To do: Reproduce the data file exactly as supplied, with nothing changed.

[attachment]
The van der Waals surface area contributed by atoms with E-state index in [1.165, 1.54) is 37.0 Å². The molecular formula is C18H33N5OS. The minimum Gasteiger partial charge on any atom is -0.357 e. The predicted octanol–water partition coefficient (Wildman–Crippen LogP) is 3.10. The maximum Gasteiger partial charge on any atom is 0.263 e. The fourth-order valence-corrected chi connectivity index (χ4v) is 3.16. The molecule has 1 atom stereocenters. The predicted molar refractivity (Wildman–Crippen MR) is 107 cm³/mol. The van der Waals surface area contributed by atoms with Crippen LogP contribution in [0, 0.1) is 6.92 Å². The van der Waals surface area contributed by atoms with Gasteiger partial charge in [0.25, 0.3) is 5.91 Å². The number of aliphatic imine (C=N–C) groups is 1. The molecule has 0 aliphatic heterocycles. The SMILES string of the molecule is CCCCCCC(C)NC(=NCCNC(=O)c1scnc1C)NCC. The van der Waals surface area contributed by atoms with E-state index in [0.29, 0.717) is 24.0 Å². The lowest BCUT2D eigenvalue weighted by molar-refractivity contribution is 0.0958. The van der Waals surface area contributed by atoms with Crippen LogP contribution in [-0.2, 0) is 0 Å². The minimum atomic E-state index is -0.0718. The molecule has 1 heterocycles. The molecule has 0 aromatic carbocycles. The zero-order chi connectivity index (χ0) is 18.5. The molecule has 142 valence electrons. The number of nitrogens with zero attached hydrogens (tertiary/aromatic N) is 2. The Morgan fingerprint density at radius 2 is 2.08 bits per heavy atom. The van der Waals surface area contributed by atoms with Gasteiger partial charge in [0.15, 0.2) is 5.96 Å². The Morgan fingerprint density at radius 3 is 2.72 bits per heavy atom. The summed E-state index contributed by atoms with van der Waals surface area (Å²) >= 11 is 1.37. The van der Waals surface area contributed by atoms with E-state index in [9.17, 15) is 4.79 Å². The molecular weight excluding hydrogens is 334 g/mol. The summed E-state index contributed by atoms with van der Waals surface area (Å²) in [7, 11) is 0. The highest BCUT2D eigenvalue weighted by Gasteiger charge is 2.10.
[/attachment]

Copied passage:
The van der Waals surface area contributed by atoms with E-state index in [1.165, 1.54) is 37.0 Å². The molecular formula is C18H33N5OS. The minimum Gasteiger partial charge on any atom is -0.357 e. The predicted octanol–water partition coefficient (Wildman–Crippen LogP) is 3.10. The maximum Gasteiger partial charge on any atom is 0.263 e. The fourth-order valence-corrected chi connectivity index (χ4v) is 3.16. The molecule has 1 atom stereocenters. The predicted molar refractivity (Wildman–Crippen MR) is 107 cm³/mol. The van der Waals surface area contributed by atoms with Crippen LogP contribution in [0, 0.1) is 6.92 Å². The van der Waals surface area contributed by atoms with Gasteiger partial charge in [0.25, 0.3) is 5.91 Å². The number of aliphatic imine (C=N–C) groups is 1. The molecule has 0 aliphatic heterocycles. The SMILES string of the molecule is CCCCCCC(C)NC(=NCCNC(=O)c1scnc1C)NCC. The van der Waals surface area contributed by atoms with E-state index in [0.29, 0.717) is 24.0 Å². The lowest BCUT2D eigenvalue weighted by molar-refractivity contribution is 0.0958. The van der Waals surface area contributed by atoms with Crippen LogP contribution in [-0.2, 0) is 0 Å². The minimum atomic E-state index is -0.0718. The molecule has 1 heterocycles. The molecule has 0 aromatic carbocycles. The zero-order chi connectivity index (χ0) is 18.5. The molecule has 142 valence electrons. The number of nitrogens with zero attached hydrogens (tertiary/aromatic N) is 2. The Morgan fingerprint density at radius 2 is 2.08 bits per heavy atom. The van der Waals surface area contributed by atoms with Gasteiger partial charge in [0.15, 0.2) is 5.96 Å². The Morgan fingerprint density at radius 3 is 2.72 bits per heavy atom. The summed E-state index contributed by atoms with van der Waals surface area (Å²) >= 11 is 1.37. The van der Waals surface area contributed by atoms with E-state index in [9.17, 15) is 4.79 Å². The molecular weight excluding hydrogens is 334 g/mol. The summed E-state index contributed by atoms with van der Waals surface area (Å²) in [7, 11) is 0. The highest BCUT2D eigenvalue weighted by Gasteiger charge is 2.10.